WannaCRY ransomware is spreading like wildfire across the globe
A major ransomware attack has affected many organizations across the world reportedly including Telefonica in Spain, the National Health Service in the UK, and FedEx in the US. The malware responsible for this attack is a ransomware variant known as 'WannaCry'. What makes it so dangerous is its capacity to spread over the internet, like worms such as Conficker or Blaster did back in the day, exploiting a recently patched SMB vulnerability.
Additionally, researchers from Talos Intelligence have observed WannaCry samples making use of DOUBLEPULSAR, which is a persistent backdoor that is generally used to access and execute code on previously compromised systems. This allows for the installation and activation of additional software, such as malware. This backdoor is typically installed following successful exploitation of SMB vulnerabilities addressed as part of Microsoft Security Bulletin MS17-010, also known as "Eternal Blue". If you seem to recognize those name, it's because they all come from the recent ShadowBroker leak regarding the NSA.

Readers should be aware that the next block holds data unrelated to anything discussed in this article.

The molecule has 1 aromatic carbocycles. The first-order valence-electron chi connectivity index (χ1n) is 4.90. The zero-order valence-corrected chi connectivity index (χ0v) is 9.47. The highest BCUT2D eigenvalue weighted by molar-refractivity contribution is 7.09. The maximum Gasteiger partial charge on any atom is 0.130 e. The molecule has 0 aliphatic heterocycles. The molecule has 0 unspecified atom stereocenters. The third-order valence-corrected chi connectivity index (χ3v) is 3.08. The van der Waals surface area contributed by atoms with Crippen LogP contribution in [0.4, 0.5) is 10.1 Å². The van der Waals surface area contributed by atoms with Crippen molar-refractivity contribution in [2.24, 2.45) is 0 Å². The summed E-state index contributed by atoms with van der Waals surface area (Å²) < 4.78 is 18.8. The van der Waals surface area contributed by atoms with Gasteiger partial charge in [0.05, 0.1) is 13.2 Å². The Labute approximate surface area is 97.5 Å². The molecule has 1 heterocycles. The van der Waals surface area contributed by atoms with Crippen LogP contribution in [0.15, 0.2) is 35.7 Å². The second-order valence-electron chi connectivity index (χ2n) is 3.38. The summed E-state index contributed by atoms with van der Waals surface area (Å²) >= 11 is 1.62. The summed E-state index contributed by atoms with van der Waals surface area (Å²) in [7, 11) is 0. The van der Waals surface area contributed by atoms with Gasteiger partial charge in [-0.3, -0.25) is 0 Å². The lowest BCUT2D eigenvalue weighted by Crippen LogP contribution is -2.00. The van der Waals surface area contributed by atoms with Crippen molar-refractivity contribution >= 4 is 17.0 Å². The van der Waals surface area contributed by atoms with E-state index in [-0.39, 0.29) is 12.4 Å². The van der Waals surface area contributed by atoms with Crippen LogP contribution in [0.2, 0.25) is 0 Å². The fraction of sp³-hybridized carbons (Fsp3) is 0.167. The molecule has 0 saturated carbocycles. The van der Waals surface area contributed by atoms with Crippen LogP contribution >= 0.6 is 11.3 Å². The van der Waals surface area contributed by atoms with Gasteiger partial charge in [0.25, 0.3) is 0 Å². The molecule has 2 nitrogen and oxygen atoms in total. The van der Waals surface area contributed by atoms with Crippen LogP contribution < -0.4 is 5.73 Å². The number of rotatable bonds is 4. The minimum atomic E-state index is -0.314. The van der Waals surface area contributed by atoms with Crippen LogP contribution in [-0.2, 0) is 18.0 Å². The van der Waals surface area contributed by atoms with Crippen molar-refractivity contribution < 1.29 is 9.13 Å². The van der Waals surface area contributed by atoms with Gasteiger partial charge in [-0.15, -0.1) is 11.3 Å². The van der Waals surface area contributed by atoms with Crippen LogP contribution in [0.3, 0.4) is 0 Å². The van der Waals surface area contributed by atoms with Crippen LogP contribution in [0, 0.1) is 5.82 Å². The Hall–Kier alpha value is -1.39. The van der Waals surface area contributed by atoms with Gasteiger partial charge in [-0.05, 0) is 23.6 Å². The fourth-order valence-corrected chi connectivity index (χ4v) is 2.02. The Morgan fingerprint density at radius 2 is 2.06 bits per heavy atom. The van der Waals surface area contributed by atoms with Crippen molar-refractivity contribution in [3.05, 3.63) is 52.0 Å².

Don't think it is over as we've discovered and activated a "kill switch". At the time of this newsletter, the malware is still active and things may continue to change. While the initial version contained indeed a killswitch (the malware looked up a specific domain and, if it was registered, would exit without doing any harm), some samples have been founds with this kill-switched hexedited-out of the binary. Moreover, organizations that use proxies will not benefit from the killswitch.
Organizations should ensure that devices running Windows are fully patched and deployed in accordance with best practices. Microsoft released a patch for vulnerable systems, including the out-of support Windows XP and Vista. Additionally, organizations should have SMB ports (139, 445) blocked from all externally accessible hosts.